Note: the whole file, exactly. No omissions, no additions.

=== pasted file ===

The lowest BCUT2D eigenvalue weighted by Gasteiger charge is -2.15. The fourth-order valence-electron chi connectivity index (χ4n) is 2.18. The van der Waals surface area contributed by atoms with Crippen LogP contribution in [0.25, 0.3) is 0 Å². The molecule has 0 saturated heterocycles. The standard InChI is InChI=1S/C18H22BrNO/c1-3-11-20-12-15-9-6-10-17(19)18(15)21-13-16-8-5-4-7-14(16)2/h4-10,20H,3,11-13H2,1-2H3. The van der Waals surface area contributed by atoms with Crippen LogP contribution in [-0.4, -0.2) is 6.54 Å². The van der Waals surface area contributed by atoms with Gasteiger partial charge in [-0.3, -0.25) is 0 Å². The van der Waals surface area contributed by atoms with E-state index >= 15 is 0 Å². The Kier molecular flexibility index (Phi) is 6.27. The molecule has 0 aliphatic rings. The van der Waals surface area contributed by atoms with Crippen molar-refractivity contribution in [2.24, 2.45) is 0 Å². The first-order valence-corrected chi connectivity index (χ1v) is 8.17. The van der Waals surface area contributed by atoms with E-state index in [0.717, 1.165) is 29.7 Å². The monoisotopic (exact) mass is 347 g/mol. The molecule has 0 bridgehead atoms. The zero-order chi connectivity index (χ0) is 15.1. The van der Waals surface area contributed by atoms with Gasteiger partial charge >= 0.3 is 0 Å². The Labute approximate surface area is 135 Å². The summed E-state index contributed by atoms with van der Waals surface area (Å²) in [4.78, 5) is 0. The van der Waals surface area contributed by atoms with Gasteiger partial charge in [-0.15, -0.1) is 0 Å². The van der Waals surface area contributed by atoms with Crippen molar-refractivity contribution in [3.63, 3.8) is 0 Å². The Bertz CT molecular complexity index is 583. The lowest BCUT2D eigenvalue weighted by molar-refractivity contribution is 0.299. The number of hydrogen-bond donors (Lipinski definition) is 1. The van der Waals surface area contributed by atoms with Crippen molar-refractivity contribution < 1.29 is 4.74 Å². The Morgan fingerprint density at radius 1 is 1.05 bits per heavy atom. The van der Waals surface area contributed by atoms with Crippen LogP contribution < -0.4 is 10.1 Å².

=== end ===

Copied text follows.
The lowest BCUT2D eigenvalue weighted by Gasteiger charge is -2.15. The fourth-order valence-electron chi connectivity index (χ4n) is 2.18. The van der Waals surface area contributed by atoms with Crippen LogP contribution in [0.25, 0.3) is 0 Å². The molecule has 0 saturated heterocycles. The standard InChI is InChI=1S/C18H22BrNO/c1-3-11-20-12-15-9-6-10-17(19)18(15)21-13-16-8-5-4-7-14(16)2/h4-10,20H,3,11-13H2,1-2H3. The van der Waals surface area contributed by atoms with Crippen LogP contribution in [-0.4, -0.2) is 6.54 Å². The van der Waals surface area contributed by atoms with Gasteiger partial charge in [-0.3, -0.25) is 0 Å². The van der Waals surface area contributed by atoms with E-state index >= 15 is 0 Å². The Kier molecular flexibility index (Phi) is 6.27. The molecule has 0 aliphatic rings. The van der Waals surface area contributed by atoms with Crippen molar-refractivity contribution in [2.24, 2.45) is 0 Å². The first-order valence-corrected chi connectivity index (χ1v) is 8.17. The van der Waals surface area contributed by atoms with E-state index in [0.717, 1.165) is 29.7 Å². The monoisotopic (exact) mass is 347 g/mol. The molecule has 0 bridgehead atoms. The zero-order chi connectivity index (χ0) is 15.1. The van der Waals surface area contributed by atoms with Gasteiger partial charge >= 0.3 is 0 Å². The Labute approximate surface area is 135 Å². The summed E-state index contributed by atoms with van der Waals surface area (Å²) in [4.78, 5) is 0. The van der Waals surface area contributed by atoms with Gasteiger partial charge in [-0.15, -0.1) is 0 Å². The van der Waals surface area contributed by atoms with Crippen molar-refractivity contribution in [3.63, 3.8) is 0 Å². The Bertz CT molecular complexity index is 583. The lowest BCUT2D eigenvalue weighted by molar-refractivity contribution is 0.299. The number of hydrogen-bond donors (Lipinski definition) is 1. The van der Waals surface area contributed by atoms with Crippen molar-refractivity contribution < 1.29 is 4.74 Å². The Morgan fingerprint density at radius 1 is 1.05 bits per heavy atom. The van der Waals surface area contributed by atoms with Crippen LogP contribution < -0.4 is 10.1 Å².